We then move on to some more complex aspects of data flow analysis. We deal at some length with the various techniques for interprocedural analysis covering such techniques as call strings (a la Sharir and Pnueli) and assumption sets (a la Landi and Ryder). The final section develops an analysis that determines whether or not the graph pointed to specialises to being non-cyclic or even a tree, and it ends by presenting a more ambitious shape analysis.
We develop a control
flow analysis (also known as a closure analysis) for a simple untyped
functional language; this can be regarded as an outgrowth of the interprocedural
data flow analysis in that now we tackle the problem of ``dynamic dispatch''.
It takes the form of an abstract coinductive specification of what it means for
the results of an 0-CFA (or monovariant) analysis to
be acceptable. Next we provide a structural operational semantics for the
language and prove that the specification is semantically sound; we also show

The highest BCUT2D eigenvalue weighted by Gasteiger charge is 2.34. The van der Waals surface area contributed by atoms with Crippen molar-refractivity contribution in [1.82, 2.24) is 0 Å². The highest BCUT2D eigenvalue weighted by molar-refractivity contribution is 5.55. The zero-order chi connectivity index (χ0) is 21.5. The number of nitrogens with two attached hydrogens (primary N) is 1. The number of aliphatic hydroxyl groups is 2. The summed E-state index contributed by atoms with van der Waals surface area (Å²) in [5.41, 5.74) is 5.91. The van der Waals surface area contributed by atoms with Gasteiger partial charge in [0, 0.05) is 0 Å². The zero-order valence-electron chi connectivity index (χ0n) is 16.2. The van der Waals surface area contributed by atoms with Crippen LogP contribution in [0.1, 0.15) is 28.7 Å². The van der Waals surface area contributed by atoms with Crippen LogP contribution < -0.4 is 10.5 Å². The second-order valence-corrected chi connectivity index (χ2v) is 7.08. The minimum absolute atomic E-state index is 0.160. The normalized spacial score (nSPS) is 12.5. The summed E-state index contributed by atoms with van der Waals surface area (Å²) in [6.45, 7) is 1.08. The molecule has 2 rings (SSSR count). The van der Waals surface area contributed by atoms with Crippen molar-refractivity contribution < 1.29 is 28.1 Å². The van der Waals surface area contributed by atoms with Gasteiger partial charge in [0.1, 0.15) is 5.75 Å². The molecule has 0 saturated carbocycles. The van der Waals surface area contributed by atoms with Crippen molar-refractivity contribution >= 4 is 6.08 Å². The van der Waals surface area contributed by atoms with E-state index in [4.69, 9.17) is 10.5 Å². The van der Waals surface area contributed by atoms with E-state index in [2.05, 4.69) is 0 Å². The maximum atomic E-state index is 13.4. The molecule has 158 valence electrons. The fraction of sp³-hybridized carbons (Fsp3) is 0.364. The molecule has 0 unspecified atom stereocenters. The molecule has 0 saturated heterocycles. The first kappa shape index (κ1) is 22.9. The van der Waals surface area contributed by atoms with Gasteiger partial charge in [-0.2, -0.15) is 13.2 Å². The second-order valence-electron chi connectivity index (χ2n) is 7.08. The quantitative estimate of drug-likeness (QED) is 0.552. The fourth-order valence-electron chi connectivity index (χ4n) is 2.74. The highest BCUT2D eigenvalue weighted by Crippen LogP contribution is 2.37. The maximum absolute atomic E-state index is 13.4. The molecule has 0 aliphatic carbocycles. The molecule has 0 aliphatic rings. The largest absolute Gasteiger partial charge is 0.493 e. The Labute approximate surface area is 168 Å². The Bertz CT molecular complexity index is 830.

that the specification always admits a best solution by establishing a general
result about the set of solutions being a
We complete the chapter by dealing with some more complex aspects. One is the addition of a data flow component (e.g. in the form of a monotone framework) thereby showing how to incorporate the ideas from intraprocedural analysis. Another is the incorporation of context in the manner of call strings (a variant of k-CFA called uniform-k-CFA) thereby establishing the link to interprocedural analysis.
To illustrate the general nature of abstract interpretation our coverage will not be focused on any particular language or semantics. To this end we abstractly formulate correctness as the preservation of a certain correctness relation during computation. We then deal with the important techniques of widening and narrowing for ``speeding-up'' the computation of the least fixed point (actually ``over-shooting'' it). Next we deal with the classical technique of Galois connections (or adjunctions) for replacing computations over one universe with computations over a coarser universe. We go into the details of how to construct Galois connections in a systematic manner, covering such techniques as independent attribute methods versus relational methods, direct products versus tensor products, and the reduced versions of these constructions. Finally, we show how to ``induce'' the actual computations to be carried out over the coarser domain; this includes a treatment of how to ``induce'' widenings and we show how to apply these ideas in the case of the monotone frameworks of Chapter 2. Through a number of examples we show how to develop Webber's approximation for checking indices into arrays (presented at PLDI'97).